Polysubstance Abuse and Addiction - Addiction Rehab Blog
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polysubstance abuse

Polysubstance Abuse and Addiction

Polysubstance Abuse and Addiction

Many people who abuse drugs and alcohol develop polysubstance dependence. There are many dangers and risks associated with abusing multiple drugs. From potential overdose to long-lasting side effects, polysubstance use can cause great harm.




Polysubstance Abuse Meaning

Polysubstance abuse is the misuse of more than one drug at a time. People may use more than one drug at a time to enhance the effects of the substances, to help stifle negative side effects, or to help deal with the come-down or withdrawal. Alcohol and marijuana are the two drugs most commonly used in conjunction with other drugs, but people may abuse multiple drugs in many different ways. With the abuse of multiple drugs, addiction is likely to develop.

Commonly Abused Drug Combinations

Many drugs are often used in conjunction with one another. Whether the substances are used to create a stronger high or negate some side effect, the ultimate goal for the person is to feel better. Here are a few common combinations of drugs that are abused together:

  • Alcohol and marijuana
  • Alcohol and cocaine
  • Alcohol and MDMA
  • Benzodiazepines and opioids
  • Benzodiazepines and alcohol (very dangerous)
  • Hallucinogens and marijuana
  • Opioids and methamphetamine

People may abuse drugs like Adderall or Ritalin along with alcohol in order to stay awake while drinking. There are many combinations of drugs people use together that don’t involve illicit substances, and these combinations can be just as dangerous.

alcohol and polydrug abuseSigns and Symptoms

The signs and symptoms of polysubstance abuse will depend largely on which drugs are being used. Symptoms may be very similar to those of monosubstance abuse. However, with the abuse of multiple drugs, it’s likely that symptoms will be more obvious and severe. As with addiction to or abuse of any drug, you may notice that someone experiences:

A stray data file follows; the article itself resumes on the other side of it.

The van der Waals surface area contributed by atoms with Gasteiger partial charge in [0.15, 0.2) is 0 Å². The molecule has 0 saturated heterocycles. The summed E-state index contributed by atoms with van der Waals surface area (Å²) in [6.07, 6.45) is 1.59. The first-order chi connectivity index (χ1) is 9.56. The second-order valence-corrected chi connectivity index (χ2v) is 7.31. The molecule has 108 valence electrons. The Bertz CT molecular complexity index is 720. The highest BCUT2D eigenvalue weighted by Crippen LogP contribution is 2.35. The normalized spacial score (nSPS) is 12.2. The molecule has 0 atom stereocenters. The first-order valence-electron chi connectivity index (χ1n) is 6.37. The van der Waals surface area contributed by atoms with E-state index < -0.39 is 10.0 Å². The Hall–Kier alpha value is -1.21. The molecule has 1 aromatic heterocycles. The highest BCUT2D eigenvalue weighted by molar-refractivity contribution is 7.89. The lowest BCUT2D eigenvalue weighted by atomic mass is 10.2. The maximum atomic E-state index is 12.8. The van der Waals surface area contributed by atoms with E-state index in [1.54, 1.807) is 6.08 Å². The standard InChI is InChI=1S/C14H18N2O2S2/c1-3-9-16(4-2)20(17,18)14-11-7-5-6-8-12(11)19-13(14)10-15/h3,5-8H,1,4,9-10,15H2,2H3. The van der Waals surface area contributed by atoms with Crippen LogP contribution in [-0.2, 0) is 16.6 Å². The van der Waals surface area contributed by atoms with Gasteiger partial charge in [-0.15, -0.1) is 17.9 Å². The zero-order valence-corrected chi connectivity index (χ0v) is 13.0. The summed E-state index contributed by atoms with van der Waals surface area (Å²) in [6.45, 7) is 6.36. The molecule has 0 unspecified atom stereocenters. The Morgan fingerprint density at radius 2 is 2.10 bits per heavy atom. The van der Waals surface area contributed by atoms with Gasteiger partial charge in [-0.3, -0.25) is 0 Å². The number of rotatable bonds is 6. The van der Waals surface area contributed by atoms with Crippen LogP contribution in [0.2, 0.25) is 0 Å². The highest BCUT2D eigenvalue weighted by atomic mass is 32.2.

• Changes in mood or mood swings
  • Irritability and anger
  • Disinterest in normally pleasurable activities
  • Change in eating habits
  • Altered sleeping patterns
  • Sleepiness or fatigue
  • Lack of motivation
  • Anxiety or panic
  • Depression
  • Weight gain or loss

Each individual drug causes a different set of symptoms in the user. When abusing stimulants, an individual may experience anxiety. When coming down from stimulants, the individual may experience sleepiness. The opposite is true for depressants like opioids, alcohol, and benzodiazepines. With polysubstance abuse, symptoms and side effects are generally worse than they are with the abuse of a single drug. Although the perosn may be abusing multiple drugs in an attempt to control withdrawal symptoms and negative side effects, the drugs eventually take a toll on the mind and body and can cause severe side effects.

The Dangers of Polysubstance Abuse

There are many dangers of abusing multiple drugs. Some substances may interact in a way that can greatly increase the risk of overdose. For example, abusing two depressants of the central nervous system like alcohol and benzodiazepines, benzodiazepines and opioids, or alcohol and opioids, there is a high risk of overdose. On the other hand, mixing stimulants and depressants may likewise cause overdose or other unpleasant symptoms as the individual is not aware of how much they are using. This is common with methamphetamine and opioids, opioids and cocaine, and alcohol and cocaine.

Furthermore, the withdrawal process from drugs can be unpleasant, painful, and even dangerous. Polysubstance dependence can cause some of the worst drug withdrawal symptoms, and even be quite dangerous. When an individual stops using multiple drugs, the combination of withdrawal symptoms can be deadly. Drugs like benzodiazepines and alcohol can cause fatal symptoms upon withdrawal, and many other drugs can create conditions that are severely unpleasant.




Polysubstance Abuse Treatment

Most residential treatment centers and outpatient rehabs work extensively with those who are struggling with polysubstance use. It’s important to find the right place for yourself. As we discussed in our post about the dangers of searching for treatment online, it can be hard to find the right place. Do some research, ask for testimonials, and figure out if their program is right for you!

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